Here is a detailed summary of the policies and politics of the Farm Bill that passed Congress last week.
Details of the 800-page bill were kept under wraps until last Monday night. The reason might have been that, in the words of House Agricultural Committee Ranking Member Collin Peterson (MN-07), “There’s a concern on some of the members’ part that when people find out what’s in the bill, it will start unraveling.”
Looking at the details of the bill, it is clear why it would start unraveling when people find out what’s in it. Not only does the bill not include the Grassley Amendment giving subsidies to non-farmers, it allows cousins, nieces, and nephews of farmers who participate in farm management — which could mean participating in a conference call — to receive federal government subsidies.
The bill allows farmers to change which “shallow loss” programs they will participate in each year instead of sticking with one program for five years. This may allow them to game the system by choosing whichever one will give them the larger amount of taxpayer subsidies.
Shallow loss programs compensate farmers if their revenue dips below the average of the last five years.
It also increases the subsidized loan rate to 15%, and the Department of Agriculture’s direct loan rate is doubled to $600,000.
According to the Congressional Budget Office, the bill is expected to cost as much as $867 billion over the next ten years. However, the true costs of the bill are much larger because the CBO did not account for “the additional discretionary spending that would result from implementing the farm bill conference.”
In fact, the Senate voted on the bill before the CBO score was released. The bill was rushed to the floor Tuesday afternoon. The Senate leadership got unanimous consent immediately after the notice was sent out that the bill would be voted on so no senator has a chance to object.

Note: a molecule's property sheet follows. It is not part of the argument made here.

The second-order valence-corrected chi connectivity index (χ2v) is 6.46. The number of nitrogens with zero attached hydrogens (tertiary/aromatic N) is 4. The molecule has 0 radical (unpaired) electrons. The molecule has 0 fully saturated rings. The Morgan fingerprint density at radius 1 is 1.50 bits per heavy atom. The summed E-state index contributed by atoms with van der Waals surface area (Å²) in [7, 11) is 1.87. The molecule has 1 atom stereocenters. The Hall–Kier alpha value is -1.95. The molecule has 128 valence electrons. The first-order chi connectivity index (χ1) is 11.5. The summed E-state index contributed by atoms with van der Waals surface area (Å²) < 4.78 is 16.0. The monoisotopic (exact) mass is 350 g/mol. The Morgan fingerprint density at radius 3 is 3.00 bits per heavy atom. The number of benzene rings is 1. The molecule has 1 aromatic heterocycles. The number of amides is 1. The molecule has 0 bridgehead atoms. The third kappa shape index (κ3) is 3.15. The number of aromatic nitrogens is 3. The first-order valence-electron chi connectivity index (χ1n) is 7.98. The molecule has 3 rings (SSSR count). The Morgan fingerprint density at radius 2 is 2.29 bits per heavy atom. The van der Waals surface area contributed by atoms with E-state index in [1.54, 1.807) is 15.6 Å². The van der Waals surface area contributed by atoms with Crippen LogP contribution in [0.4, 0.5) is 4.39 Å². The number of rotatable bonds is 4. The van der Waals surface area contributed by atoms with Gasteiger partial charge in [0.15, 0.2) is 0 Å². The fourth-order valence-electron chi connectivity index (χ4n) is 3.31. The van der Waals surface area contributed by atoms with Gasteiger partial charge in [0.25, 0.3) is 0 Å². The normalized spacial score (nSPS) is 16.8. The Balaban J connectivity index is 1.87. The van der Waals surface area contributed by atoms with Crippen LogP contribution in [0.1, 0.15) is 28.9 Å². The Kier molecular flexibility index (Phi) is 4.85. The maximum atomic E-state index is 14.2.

So, the Senate votes on an 800-page bill that was made available the night before the vote and had not yet been scored by the CBO, so they did not have a real idea of the bill’s costs. The bill passed the Senate 87-13. Here are the 13 Senators (all Republicans) who voted no:
John Barrasso (WY)
Tom Cotton (AR)
Mike Enzi (WY)
Jeff Flake (AZ)
Chuck Grassley (IA)
Ron Johnson (WI)
John Kennedy (LA)
John Kyl (AZ)
Mike Lee (UT)
Lisa Murkowski (AK)
Rand Paul (KY)
Marco Rubio (FL)
Pat Toomey (PA)
The House did have access to the CBO score, but the score was available less than 24 hours before the vote. The vote complied with the letter but not the spirit of the three-day-rule, which is supposed to give representatives time to read and understand a bill. Does anyone think the average representative, or their staff, was able to study the whole 800-page bill between Monday night and Wednesday afternoon?
The bill passed the House 368-47.
As if this process wasn’t infuriating enough, the rule for the Farm Bill was also the vehicle to pass the language stating the House would not vote to end U.S involvement in Yemen.
So, I guess they got the bill through before support began to unravel.
So, one of the last acts of the Republican-controlled Congress is a bill that expands the federal role in agriculture, raises consumer prices, further increases federal spending and debt, all for the benefit of largely well good landowners and their relatives, many of whom don’t actually farm.
Here is a good op-ed on the bill from Chris Edwards of CATO.
Tags: Farm Bill